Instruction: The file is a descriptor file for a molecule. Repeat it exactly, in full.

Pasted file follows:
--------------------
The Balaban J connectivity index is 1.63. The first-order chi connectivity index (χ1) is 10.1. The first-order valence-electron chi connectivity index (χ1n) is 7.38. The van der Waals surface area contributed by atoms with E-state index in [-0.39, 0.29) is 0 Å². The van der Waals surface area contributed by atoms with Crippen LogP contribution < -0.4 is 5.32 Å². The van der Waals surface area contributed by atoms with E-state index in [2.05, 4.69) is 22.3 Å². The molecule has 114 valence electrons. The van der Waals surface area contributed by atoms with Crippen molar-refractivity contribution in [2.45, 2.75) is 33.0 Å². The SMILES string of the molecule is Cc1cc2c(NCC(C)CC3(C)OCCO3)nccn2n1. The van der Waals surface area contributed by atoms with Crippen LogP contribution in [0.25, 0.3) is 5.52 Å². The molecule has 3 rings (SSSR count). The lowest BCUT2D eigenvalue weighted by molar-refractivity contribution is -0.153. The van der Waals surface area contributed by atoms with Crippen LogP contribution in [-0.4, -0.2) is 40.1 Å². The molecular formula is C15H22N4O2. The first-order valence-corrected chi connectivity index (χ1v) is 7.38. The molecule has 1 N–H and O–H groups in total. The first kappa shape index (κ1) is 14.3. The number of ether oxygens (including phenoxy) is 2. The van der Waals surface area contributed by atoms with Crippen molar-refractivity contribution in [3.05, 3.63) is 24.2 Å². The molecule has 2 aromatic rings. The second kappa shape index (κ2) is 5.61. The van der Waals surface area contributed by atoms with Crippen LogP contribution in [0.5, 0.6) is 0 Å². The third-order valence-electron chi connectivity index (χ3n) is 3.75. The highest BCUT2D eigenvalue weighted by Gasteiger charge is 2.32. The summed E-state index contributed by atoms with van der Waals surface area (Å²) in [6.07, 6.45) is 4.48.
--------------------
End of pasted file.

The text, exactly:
The Balaban J connectivity index is 1.63. The first-order chi connectivity index (χ1) is 10.1. The first-order valence-electron chi connectivity index (χ1n) is 7.38. The van der Waals surface area contributed by atoms with E-state index in [-0.39, 0.29) is 0 Å². The van der Waals surface area contributed by atoms with Crippen LogP contribution < -0.4 is 5.32 Å². The van der Waals surface area contributed by atoms with E-state index in [2.05, 4.69) is 22.3 Å². The molecule has 114 valence electrons. The van der Waals surface area contributed by atoms with Crippen molar-refractivity contribution in [2.45, 2.75) is 33.0 Å². The SMILES string of the molecule is Cc1cc2c(NCC(C)CC3(C)OCCO3)nccn2n1. The van der Waals surface area contributed by atoms with Crippen LogP contribution in [0.25, 0.3) is 5.52 Å². The molecule has 3 rings (SSSR count). The lowest BCUT2D eigenvalue weighted by molar-refractivity contribution is -0.153. The van der Waals surface area contributed by atoms with Crippen LogP contribution in [-0.4, -0.2) is 40.1 Å². The molecular formula is C15H22N4O2. The first-order valence-corrected chi connectivity index (χ1v) is 7.38. The molecule has 1 N–H and O–H groups in total. The first kappa shape index (κ1) is 14.3. The number of ether oxygens (including phenoxy) is 2. The van der Waals surface area contributed by atoms with Crippen molar-refractivity contribution in [3.05, 3.63) is 24.2 Å². The molecule has 2 aromatic rings. The second kappa shape index (κ2) is 5.61. The van der Waals surface area contributed by atoms with Crippen LogP contribution in [0.5, 0.6) is 0 Å². The third-order valence-electron chi connectivity index (χ3n) is 3.75. The highest BCUT2D eigenvalue weighted by Gasteiger charge is 2.32. The summed E-state index contributed by atoms with van der Waals surface area (Å²) in [6.07, 6.45) is 4.48.